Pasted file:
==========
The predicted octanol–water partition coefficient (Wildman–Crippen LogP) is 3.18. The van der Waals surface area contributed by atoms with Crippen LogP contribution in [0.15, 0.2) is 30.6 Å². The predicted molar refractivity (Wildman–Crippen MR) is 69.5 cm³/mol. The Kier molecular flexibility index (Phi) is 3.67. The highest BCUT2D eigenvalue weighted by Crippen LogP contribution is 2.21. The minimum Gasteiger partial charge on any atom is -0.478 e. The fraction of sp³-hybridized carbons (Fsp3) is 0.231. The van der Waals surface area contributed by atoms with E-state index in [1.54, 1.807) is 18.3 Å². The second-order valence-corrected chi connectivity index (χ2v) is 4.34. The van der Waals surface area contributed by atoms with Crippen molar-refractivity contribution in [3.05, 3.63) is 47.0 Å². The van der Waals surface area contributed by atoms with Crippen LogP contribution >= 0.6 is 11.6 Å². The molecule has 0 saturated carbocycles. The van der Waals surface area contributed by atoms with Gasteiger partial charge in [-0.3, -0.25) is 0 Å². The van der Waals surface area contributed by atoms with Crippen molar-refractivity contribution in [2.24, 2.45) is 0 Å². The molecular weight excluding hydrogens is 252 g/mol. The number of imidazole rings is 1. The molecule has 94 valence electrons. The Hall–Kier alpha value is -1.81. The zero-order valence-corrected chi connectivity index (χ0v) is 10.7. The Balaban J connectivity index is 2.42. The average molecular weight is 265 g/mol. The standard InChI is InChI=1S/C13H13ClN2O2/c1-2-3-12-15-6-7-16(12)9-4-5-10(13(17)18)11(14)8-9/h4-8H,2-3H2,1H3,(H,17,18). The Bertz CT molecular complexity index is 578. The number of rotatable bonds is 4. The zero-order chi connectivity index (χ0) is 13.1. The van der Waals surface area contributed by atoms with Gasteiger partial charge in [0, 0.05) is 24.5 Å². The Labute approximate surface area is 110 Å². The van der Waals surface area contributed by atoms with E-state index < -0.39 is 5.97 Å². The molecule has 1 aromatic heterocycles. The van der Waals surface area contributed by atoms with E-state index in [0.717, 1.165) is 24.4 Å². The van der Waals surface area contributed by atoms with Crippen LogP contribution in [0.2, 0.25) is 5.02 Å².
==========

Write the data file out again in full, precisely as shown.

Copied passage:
The predicted octanol–water partition coefficient (Wildman–Crippen LogP) is 3.18. The van der Waals surface area contributed by atoms with Crippen LogP contribution in [0.15, 0.2) is 30.6 Å². The predicted molar refractivity (Wildman–Crippen MR) is 69.5 cm³/mol. The Kier molecular flexibility index (Phi) is 3.67. The highest BCUT2D eigenvalue weighted by Crippen LogP contribution is 2.21. The minimum Gasteiger partial charge on any atom is -0.478 e. The fraction of sp³-hybridized carbons (Fsp3) is 0.231. The van der Waals surface area contributed by atoms with E-state index in [1.54, 1.807) is 18.3 Å². The second-order valence-corrected chi connectivity index (χ2v) is 4.34. The van der Waals surface area contributed by atoms with Crippen molar-refractivity contribution in [3.05, 3.63) is 47.0 Å². The van der Waals surface area contributed by atoms with Crippen LogP contribution >= 0.6 is 11.6 Å². The molecule has 0 saturated carbocycles. The van der Waals surface area contributed by atoms with Gasteiger partial charge in [-0.3, -0.25) is 0 Å². The van der Waals surface area contributed by atoms with Crippen molar-refractivity contribution in [2.24, 2.45) is 0 Å². The molecular weight excluding hydrogens is 252 g/mol. The number of imidazole rings is 1. The molecule has 94 valence electrons. The Hall–Kier alpha value is -1.81. The zero-order valence-corrected chi connectivity index (χ0v) is 10.7. The Balaban J connectivity index is 2.42. The average molecular weight is 265 g/mol. The standard InChI is InChI=1S/C13H13ClN2O2/c1-2-3-12-15-6-7-16(12)9-4-5-10(13(17)18)11(14)8-9/h4-8H,2-3H2,1H3,(H,17,18). The Bertz CT molecular complexity index is 578. The number of rotatable bonds is 4. The zero-order chi connectivity index (χ0) is 13.1. The van der Waals surface area contributed by atoms with Gasteiger partial charge in [0, 0.05) is 24.5 Å². The Labute approximate surface area is 110 Å². The van der Waals surface area contributed by atoms with E-state index < -0.39 is 5.97 Å². The molecule has 1 aromatic heterocycles. The van der Waals surface area contributed by atoms with E-state index in [0.717, 1.165) is 24.4 Å². The van der Waals surface area contributed by atoms with Crippen LogP contribution in [0.2, 0.25) is 5.02 Å².